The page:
What seems to have been wanting in Scotland during the early part of the century, except during the hungry years,' was not food, but the art of cooking or preparing it, and the desire for dishes other than had been served up from time almost immemorial. Had there been a desire for improvements in the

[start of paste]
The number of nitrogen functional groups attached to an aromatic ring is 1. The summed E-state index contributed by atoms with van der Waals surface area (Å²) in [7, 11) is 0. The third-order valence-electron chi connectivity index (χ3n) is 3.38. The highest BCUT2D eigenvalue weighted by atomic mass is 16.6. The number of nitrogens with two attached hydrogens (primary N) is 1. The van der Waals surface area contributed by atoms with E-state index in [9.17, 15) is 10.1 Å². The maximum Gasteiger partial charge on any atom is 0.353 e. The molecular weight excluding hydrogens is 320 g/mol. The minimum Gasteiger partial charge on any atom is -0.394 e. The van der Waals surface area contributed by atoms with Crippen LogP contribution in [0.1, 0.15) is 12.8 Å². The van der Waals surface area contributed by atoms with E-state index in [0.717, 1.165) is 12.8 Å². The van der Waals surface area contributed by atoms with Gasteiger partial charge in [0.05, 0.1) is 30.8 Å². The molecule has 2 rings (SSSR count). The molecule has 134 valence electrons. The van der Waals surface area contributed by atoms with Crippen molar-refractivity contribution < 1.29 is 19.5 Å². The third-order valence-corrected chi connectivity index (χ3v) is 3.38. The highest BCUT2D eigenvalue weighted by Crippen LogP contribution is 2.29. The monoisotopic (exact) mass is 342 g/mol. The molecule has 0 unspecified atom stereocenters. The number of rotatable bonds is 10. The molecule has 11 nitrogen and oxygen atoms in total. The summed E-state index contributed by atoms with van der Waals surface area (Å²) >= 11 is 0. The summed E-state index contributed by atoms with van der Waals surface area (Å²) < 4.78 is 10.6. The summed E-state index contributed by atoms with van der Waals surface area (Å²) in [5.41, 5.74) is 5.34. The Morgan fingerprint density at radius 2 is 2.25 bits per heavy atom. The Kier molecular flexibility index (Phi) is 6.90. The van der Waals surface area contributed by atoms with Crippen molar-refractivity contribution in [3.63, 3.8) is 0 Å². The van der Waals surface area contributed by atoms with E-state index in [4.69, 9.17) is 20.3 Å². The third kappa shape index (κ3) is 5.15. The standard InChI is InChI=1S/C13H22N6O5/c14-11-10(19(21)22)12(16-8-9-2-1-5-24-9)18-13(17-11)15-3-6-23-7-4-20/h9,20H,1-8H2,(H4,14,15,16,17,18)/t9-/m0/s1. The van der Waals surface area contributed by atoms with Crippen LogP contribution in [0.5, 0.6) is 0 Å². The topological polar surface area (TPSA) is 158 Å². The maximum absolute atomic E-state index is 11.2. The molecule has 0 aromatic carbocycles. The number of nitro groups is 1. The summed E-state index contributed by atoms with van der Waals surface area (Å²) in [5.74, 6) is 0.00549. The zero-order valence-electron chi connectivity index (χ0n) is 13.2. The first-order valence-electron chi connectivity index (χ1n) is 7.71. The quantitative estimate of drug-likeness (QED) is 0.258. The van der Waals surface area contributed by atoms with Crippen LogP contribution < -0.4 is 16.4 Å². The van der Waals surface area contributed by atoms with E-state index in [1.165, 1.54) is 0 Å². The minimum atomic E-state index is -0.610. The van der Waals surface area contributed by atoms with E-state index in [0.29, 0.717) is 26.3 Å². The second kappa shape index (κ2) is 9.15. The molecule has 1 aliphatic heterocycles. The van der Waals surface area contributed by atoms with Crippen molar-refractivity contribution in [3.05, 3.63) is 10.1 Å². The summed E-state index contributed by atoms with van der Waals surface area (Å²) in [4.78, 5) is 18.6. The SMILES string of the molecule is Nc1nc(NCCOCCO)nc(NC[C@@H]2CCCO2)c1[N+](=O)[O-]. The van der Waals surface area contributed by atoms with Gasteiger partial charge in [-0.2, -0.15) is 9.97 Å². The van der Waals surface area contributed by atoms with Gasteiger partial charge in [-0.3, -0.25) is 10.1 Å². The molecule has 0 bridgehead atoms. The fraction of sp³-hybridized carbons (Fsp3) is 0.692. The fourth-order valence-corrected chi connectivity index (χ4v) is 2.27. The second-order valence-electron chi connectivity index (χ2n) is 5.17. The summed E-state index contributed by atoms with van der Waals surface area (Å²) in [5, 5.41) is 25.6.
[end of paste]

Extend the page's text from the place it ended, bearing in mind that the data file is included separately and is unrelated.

culinary art, it is almost certain they would have been introduced. But in one or two points in this connection we are scarcely prepared to follow Mr. Graham. Here and there he seems to us to lay too great stress on the statements of one or two writers, and to have generalised somewhat rashly. Fresh beef may have been almost unprocurable during winter, owing to the custom of killing and salting down the meat at Martinmas—a custom followed among all the Teutonic races, which goes back to a very high antiquity, but fresh mutton, we imagine and believe, was procurable all the year round, certainly in what may be termed populous places. The trade of the fleshers or butchers could scarcely be confined to one or two months in the year. The fleshers of Dundee were in use to kill, besides sheep and oxen, cows, lambs, swine, and goats, and to expose their flesh for sale all the year round.* In his Judicial Records of Renfrewshire, Mr. Hector makes the remark that there is no mention of the use of wheaten bread between 1680 and 1730, except among the wealthy : Mr. Ramsay of Ochtertyre agrees with him, and Mr. Graham adopts their statements. Yet in 1698, the bakers of Dundee were in the habit of buying wheat and using flour, and on the 31st November, having in view the practices of certain speculators, unanimously 'statut that non of our masters and members of trade shall not in all time comeing presume to sell any quantetie of wheat or flower to any persone not dwelling within the towne, or to any persone within the towne who are to convey the same to persons in other places without a libertie granted by gennerall consent of the trade. They were in the habit, too, of baking flour, i.e., wheaten flour, ' bisket,' for the use of seamen, both 'bisket butred' and ' unbutred.' On 5th November, 1700, they passed the following enactment, from which it is clear that wheaten flour was in common use, and that different qualities of it were known : “From this time furth no member of the said Baxter Craft presume to sell the twelvepenny loaf, 2s., 3s., 4s., and 6s., loaves of flour bread, either fyne, middling, or mashlome, as also of ry bread, at any lower rate than twelve pennies, 2s., 3s., 4s., and 6s., Scots under the penalties, etc. Bread,